The study used PCR to differentiate between strains by the S (spike protein) gene. If the PCR detected other SARS-CoV-2 genes — such as the N or ORF1ab genes — except the S gene, it means that the person has been exposed to the B.1.1.7 strain whose spike protein is distinct from the older strains. Likewise, if the PCR detected the S gene, it means that it’s the prior SARS-CoV-2 strain with the older spike protein. A cycle threshold (Ct) value of <30 is considered as a positive result, a reasonable number.

The study then matched 54,906 persons with positive S gene (older strain) with 54,906 persons with negative S gene (B.1.1.7 strain) — ensuring that age, sex, ethnicity, income, and geographical distribution are almost equal in both groups. This ensures that the results obtained won’t be a result of these factors (e.g., age, sex, etc.), which we call confounders.

Only PCR results from 1 Oct 2020 to 29 Jan 2021 were analyzed, minimizing possible biases from different pandemic circumstances.

So, yes, the B.1.1.7 strain is more virulent now, but not drastically so, at least not in this study. Still, it’s not a piece of good news as it could mean that SARS-CoV-2 may become deadlier over time.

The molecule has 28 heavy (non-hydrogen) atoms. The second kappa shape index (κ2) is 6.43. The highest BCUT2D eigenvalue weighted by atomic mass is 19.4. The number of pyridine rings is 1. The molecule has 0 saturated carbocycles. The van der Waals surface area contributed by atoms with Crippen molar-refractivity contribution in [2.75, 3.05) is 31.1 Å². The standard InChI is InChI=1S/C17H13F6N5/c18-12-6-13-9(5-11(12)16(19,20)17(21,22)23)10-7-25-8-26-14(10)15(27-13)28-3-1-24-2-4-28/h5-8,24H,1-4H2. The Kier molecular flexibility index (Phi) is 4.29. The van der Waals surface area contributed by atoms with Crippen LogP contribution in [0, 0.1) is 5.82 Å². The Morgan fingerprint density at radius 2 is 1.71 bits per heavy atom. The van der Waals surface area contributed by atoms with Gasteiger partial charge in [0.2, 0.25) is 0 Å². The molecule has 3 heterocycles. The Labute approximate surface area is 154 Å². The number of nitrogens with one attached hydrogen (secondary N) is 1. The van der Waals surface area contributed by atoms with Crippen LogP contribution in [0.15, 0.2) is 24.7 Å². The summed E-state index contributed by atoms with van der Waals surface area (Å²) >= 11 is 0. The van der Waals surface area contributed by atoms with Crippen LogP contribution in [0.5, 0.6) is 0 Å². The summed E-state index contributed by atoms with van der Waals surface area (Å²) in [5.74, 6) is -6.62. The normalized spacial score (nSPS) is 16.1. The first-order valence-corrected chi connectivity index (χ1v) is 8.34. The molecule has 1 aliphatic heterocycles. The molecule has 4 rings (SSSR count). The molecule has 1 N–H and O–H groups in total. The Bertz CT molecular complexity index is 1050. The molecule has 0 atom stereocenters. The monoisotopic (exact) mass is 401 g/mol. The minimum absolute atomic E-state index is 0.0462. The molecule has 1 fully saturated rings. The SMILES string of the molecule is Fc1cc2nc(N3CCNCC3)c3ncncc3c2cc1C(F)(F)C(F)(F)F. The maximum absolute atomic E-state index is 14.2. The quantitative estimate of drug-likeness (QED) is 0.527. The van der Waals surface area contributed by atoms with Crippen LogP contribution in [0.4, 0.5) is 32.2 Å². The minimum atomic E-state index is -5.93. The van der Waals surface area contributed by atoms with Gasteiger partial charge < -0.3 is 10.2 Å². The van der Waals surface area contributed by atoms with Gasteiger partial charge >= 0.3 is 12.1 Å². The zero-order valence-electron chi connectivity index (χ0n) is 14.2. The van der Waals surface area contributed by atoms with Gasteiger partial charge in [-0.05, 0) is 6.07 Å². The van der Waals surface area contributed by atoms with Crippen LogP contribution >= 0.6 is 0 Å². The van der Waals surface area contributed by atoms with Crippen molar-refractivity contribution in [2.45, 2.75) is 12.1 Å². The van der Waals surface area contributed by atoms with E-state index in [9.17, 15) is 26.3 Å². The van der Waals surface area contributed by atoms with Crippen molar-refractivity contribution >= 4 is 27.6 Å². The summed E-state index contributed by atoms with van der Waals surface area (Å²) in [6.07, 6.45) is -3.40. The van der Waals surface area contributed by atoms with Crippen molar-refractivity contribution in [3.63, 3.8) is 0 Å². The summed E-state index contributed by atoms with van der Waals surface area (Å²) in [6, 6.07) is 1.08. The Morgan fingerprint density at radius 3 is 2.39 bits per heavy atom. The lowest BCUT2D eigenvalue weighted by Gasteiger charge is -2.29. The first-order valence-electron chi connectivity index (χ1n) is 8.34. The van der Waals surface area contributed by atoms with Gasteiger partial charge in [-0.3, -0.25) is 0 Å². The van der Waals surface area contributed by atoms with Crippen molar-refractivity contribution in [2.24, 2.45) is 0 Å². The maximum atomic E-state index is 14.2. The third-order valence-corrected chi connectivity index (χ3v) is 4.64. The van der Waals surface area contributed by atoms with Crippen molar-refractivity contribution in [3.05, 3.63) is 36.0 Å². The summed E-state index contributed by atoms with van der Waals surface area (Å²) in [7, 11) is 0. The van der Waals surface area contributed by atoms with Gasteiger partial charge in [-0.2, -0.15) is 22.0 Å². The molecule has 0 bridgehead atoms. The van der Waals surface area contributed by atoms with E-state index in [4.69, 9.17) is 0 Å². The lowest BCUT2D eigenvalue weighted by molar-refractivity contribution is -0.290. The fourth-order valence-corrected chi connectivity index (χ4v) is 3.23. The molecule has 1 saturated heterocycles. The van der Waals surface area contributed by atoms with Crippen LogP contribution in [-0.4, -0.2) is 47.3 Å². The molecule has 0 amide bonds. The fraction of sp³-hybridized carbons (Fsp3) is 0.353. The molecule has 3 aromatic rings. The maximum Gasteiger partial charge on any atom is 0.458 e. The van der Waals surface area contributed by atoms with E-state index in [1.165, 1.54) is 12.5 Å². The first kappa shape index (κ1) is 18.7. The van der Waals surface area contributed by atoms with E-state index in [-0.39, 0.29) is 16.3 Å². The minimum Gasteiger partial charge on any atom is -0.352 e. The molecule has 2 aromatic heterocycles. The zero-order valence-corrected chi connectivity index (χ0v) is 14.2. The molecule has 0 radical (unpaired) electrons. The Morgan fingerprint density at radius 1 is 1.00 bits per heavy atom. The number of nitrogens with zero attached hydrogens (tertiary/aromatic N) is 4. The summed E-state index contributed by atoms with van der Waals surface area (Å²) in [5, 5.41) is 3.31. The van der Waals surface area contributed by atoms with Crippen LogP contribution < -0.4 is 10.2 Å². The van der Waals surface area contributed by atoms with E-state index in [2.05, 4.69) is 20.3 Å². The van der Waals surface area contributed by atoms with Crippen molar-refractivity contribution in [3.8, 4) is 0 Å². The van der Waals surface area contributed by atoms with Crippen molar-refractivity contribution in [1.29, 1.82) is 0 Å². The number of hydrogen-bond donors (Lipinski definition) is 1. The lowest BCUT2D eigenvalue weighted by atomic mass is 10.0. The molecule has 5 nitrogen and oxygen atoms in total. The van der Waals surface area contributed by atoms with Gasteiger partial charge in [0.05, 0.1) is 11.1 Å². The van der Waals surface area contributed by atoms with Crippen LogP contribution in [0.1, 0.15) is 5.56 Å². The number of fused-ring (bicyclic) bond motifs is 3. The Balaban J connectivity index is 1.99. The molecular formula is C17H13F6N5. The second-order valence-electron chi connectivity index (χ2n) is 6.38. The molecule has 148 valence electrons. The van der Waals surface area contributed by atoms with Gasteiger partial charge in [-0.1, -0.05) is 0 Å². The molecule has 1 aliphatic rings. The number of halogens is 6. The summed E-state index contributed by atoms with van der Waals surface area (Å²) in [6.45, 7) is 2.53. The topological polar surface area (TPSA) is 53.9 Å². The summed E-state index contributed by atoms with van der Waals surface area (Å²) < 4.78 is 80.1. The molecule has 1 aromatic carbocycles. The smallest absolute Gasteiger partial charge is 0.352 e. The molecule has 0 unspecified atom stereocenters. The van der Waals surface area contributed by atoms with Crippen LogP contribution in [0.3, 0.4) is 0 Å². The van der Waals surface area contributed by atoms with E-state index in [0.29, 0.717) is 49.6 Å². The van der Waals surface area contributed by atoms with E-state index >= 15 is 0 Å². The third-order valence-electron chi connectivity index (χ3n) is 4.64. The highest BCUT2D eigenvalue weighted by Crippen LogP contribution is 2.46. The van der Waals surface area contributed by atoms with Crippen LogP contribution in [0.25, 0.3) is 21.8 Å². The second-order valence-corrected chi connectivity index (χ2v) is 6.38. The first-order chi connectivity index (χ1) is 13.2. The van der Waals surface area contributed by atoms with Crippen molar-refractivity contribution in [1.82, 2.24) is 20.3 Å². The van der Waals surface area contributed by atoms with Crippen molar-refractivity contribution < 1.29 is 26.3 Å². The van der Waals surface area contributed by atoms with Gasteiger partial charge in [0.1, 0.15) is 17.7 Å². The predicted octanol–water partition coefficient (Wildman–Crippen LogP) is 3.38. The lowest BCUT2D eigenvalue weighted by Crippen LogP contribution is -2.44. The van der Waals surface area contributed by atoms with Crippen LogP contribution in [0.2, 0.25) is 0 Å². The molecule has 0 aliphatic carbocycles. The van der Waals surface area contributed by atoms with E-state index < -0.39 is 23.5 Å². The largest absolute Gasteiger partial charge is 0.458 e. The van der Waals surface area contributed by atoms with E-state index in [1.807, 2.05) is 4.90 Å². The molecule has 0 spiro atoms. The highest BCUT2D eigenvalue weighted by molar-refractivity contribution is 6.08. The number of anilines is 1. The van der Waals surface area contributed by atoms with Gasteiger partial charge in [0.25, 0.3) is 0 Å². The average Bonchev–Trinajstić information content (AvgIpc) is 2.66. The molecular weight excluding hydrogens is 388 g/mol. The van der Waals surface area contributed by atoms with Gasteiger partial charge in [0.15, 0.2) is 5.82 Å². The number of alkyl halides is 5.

The 28-day mortality was then measured. In the older strain group, 141 (0.3%) deaths occurred. In the newer strain group, the number was 227 (0.4%). This translates to a hazard ratio of 1.64, which means that persons exposed to the B.1.1.7 strain were 64% more likely to die than those exposed to the older strains.

But ratio alone doesn’t inform much about personal risk. For instance, a 3% to 1% rate reduction means a 300% relative reduction (3%/1% = 3-fold), but only a 2% absolute reduction (3%–1% = 2%).